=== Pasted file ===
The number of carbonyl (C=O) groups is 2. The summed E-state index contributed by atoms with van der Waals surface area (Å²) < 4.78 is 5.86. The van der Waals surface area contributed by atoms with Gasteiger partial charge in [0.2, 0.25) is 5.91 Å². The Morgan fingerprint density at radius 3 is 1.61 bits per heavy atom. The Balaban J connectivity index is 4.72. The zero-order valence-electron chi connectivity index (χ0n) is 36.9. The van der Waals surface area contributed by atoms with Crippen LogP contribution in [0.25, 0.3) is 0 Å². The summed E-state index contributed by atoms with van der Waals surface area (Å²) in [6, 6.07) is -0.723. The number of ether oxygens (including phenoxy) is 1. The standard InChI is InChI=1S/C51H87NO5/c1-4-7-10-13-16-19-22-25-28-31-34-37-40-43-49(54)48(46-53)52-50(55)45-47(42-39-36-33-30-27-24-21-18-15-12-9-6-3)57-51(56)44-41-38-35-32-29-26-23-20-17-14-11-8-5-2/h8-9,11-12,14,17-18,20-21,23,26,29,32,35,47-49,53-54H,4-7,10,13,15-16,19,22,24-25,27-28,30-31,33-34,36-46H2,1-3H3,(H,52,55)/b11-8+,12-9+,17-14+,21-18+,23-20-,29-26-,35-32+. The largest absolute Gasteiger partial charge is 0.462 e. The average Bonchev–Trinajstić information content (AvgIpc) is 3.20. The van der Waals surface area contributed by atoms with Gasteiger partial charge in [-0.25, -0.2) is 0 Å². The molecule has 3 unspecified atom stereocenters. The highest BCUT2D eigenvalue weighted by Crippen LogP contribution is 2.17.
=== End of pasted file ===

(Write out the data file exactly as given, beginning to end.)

The number of carbonyl (C=O) groups is 2. The summed E-state index contributed by atoms with van der Waals surface area (Å²) < 4.78 is 5.86. The van der Waals surface area contributed by atoms with Gasteiger partial charge in [0.2, 0.25) is 5.91 Å². The Morgan fingerprint density at radius 3 is 1.61 bits per heavy atom. The Balaban J connectivity index is 4.72. The zero-order valence-electron chi connectivity index (χ0n) is 36.9. The van der Waals surface area contributed by atoms with Crippen LogP contribution in [0.25, 0.3) is 0 Å². The summed E-state index contributed by atoms with van der Waals surface area (Å²) in [6, 6.07) is -0.723. The number of ether oxygens (including phenoxy) is 1. The standard InChI is InChI=1S/C51H87NO5/c1-4-7-10-13-16-19-22-25-28-31-34-37-40-43-49(54)48(46-53)52-50(55)45-47(42-39-36-33-30-27-24-21-18-15-12-9-6-3)57-51(56)44-41-38-35-32-29-26-23-20-17-14-11-8-5-2/h8-9,11-12,14,17-18,20-21,23,26,29,32,35,47-49,53-54H,4-7,10,13,15-16,19,22,24-25,27-28,30-31,33-34,36-46H2,1-3H3,(H,52,55)/b11-8+,12-9+,17-14+,21-18+,23-20-,29-26-,35-32+. The largest absolute Gasteiger partial charge is 0.462 e. The average Bonchev–Trinajstić information content (AvgIpc) is 3.20. The van der Waals surface area contributed by atoms with Gasteiger partial charge in [-0.25, -0.2) is 0 Å². The molecule has 3 unspecified atom stereocenters. The highest BCUT2D eigenvalue weighted by Crippen LogP contribution is 2.17.